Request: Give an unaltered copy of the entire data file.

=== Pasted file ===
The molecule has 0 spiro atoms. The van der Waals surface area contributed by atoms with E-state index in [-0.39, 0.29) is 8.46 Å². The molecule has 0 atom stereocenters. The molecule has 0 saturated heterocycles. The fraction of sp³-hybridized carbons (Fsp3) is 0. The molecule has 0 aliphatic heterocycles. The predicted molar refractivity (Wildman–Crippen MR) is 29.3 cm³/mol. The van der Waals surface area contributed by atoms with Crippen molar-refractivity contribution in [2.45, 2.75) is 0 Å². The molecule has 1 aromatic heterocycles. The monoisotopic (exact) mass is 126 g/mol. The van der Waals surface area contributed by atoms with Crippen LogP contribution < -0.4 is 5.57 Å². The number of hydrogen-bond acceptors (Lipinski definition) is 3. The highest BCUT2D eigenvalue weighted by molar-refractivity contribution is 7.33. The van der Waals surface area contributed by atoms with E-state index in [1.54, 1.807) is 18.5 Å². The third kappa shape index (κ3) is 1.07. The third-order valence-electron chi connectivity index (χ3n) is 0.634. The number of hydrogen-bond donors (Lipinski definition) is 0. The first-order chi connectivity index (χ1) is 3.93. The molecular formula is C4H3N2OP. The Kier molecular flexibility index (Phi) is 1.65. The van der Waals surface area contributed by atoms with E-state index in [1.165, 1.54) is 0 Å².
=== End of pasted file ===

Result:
The molecule has 0 spiro atoms. The van der Waals surface area contributed by atoms with E-state index in [-0.39, 0.29) is 8.46 Å². The molecule has 0 atom stereocenters. The molecule has 0 saturated heterocycles. The fraction of sp³-hybridized carbons (Fsp3) is 0. The molecule has 0 aliphatic heterocycles. The predicted molar refractivity (Wildman–Crippen MR) is 29.3 cm³/mol. The van der Waals surface area contributed by atoms with Crippen molar-refractivity contribution in [2.45, 2.75) is 0 Å². The molecule has 1 aromatic heterocycles. The monoisotopic (exact) mass is 126 g/mol. The van der Waals surface area contributed by atoms with Crippen LogP contribution < -0.4 is 5.57 Å². The number of hydrogen-bond acceptors (Lipinski definition) is 3. The highest BCUT2D eigenvalue weighted by molar-refractivity contribution is 7.33. The van der Waals surface area contributed by atoms with E-state index in [1.54, 1.807) is 18.5 Å². The third kappa shape index (κ3) is 1.07. The third-order valence-electron chi connectivity index (χ3n) is 0.634. The number of hydrogen-bond donors (Lipinski definition) is 0. The first-order chi connectivity index (χ1) is 3.93. The molecular formula is C4H3N2OP. The Kier molecular flexibility index (Phi) is 1.65. The van der Waals surface area contributed by atoms with E-state index in [1.165, 1.54) is 0 Å².